He used to be a boxer.
Those days were long-gone, though.
Now he was a shell of his former self.
The hands that formerly knocked opponents to the mat were now contracted and full of arthritis. Dementia had taken away his ability to tell the stories about his career. Metastatic lung cancer ravaged his body. Multiple bed sores ate away at his sacrum and his heels. Repeated courses of treatment for his MRSA and other drug-resistant infections had caused him to get clostridium difficile colitis. The diarrhea made the bed sore on his sacrum even worse.
Now he was in respiratory distress.
Paramedics tried to intubate him, but his contractures prevented them from being able to properly position him.
He wasn’t moving enough air to sustain life.
The old man’s friend wasn’t quick enough to save him.
His son, the power of attorney, demanded that we “do everything.”
The nursing home staff said that his son hadn’t visited the patient in over 6 months. One time a doctor was able to have the patient declared as a DNR. The son became upset and fired the doctor, then rescinded the DNR order.
So we revived this shell of a man.
We got the breathing tube in place. Tan-colored mucous bubbled up as we Ambu-bagged him.
We looked through the chart to start him on antibiotics to which he had not developed a resistance … yet.
We changed the dressings on his wounds. Of course as one of the nurses was pulling off a dressing, it flung pus across the bed and into the respiratory tech’s face.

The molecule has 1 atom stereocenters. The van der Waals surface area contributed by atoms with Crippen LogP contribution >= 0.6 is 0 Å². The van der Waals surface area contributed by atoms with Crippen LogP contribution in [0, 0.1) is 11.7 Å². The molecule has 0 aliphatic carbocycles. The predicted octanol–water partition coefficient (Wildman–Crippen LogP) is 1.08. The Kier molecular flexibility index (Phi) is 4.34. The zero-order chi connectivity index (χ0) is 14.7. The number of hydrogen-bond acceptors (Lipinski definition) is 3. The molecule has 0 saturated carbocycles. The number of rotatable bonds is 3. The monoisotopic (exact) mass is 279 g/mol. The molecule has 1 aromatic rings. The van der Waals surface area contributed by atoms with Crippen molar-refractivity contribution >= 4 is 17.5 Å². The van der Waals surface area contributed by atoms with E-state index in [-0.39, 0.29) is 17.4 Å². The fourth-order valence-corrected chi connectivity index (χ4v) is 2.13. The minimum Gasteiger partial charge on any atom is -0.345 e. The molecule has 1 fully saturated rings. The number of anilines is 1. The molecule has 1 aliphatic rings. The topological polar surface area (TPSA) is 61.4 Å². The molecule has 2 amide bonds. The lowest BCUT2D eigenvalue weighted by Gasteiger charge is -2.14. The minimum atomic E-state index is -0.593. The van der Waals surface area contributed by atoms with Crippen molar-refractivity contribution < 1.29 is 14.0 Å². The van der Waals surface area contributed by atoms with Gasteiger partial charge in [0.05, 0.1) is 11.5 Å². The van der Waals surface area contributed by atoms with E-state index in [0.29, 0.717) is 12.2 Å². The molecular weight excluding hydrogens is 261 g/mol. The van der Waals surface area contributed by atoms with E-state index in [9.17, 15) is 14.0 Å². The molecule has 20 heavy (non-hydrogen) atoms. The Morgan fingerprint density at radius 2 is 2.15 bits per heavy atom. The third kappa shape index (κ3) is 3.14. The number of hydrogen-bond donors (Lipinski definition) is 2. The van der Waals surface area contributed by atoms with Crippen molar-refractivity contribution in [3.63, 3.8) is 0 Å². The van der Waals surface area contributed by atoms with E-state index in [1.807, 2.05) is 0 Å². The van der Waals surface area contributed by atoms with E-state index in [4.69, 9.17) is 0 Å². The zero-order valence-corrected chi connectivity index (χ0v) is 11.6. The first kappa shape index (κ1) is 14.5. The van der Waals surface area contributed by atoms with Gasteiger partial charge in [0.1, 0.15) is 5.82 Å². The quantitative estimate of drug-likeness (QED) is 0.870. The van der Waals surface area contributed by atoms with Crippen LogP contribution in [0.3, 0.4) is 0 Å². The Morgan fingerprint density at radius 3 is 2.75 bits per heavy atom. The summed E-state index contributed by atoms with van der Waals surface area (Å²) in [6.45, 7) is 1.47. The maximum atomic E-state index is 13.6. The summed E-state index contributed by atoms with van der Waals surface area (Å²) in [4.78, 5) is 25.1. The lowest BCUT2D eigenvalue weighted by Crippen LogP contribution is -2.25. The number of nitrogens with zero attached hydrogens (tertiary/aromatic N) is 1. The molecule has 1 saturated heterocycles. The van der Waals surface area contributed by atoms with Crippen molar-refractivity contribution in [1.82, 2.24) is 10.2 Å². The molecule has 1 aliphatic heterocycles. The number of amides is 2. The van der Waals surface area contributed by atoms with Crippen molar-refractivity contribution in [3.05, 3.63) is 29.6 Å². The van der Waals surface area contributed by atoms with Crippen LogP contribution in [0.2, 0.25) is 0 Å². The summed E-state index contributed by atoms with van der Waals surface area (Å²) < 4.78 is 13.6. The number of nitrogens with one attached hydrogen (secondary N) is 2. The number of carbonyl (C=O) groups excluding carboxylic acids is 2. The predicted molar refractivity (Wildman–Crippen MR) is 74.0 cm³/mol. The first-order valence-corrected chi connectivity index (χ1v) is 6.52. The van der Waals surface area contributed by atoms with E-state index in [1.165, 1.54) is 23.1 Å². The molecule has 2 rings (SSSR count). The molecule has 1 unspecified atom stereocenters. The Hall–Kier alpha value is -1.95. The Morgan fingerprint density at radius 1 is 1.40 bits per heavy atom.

With some fluids and a lot of suctioning, the patient was ready to go to the intensive care unit.
The patient’s nursing home doctor didn’t take care of inpatients any longer. In an odd twist of fate, the doctor on call for the hospital happened to be the same doctor that the son fired after he obtained a DNR order on the patient. The doctor accepted the patient, but made it clear that he would consult the ethics committee and have the patient declared DNR again.
The son was called and refused to allow the patient to be admitted to this doctor. He demanded that we call other doctors to find an alternate.
When we found an alternate, the son refused to allow the patient to be admitted to that physician because he “didn’t know my father’s case.”
Four calls later, there was no other doctor willing to take the patient.
The son demanded transfer to another hospital. Nurses called a couple of other places, but the on-call physician wouldn’t accept the transfer.
Eventually, the patient was admitted to the hospital against his son’s wishes.
In the back of my mind I just kept thinking that this was one fight that the patient probably would have wished he could lose.
“WhiteCoat” is an emergency physician who blogs at WhiteCoat’s Call Room at Emergency Physicians Monthly.
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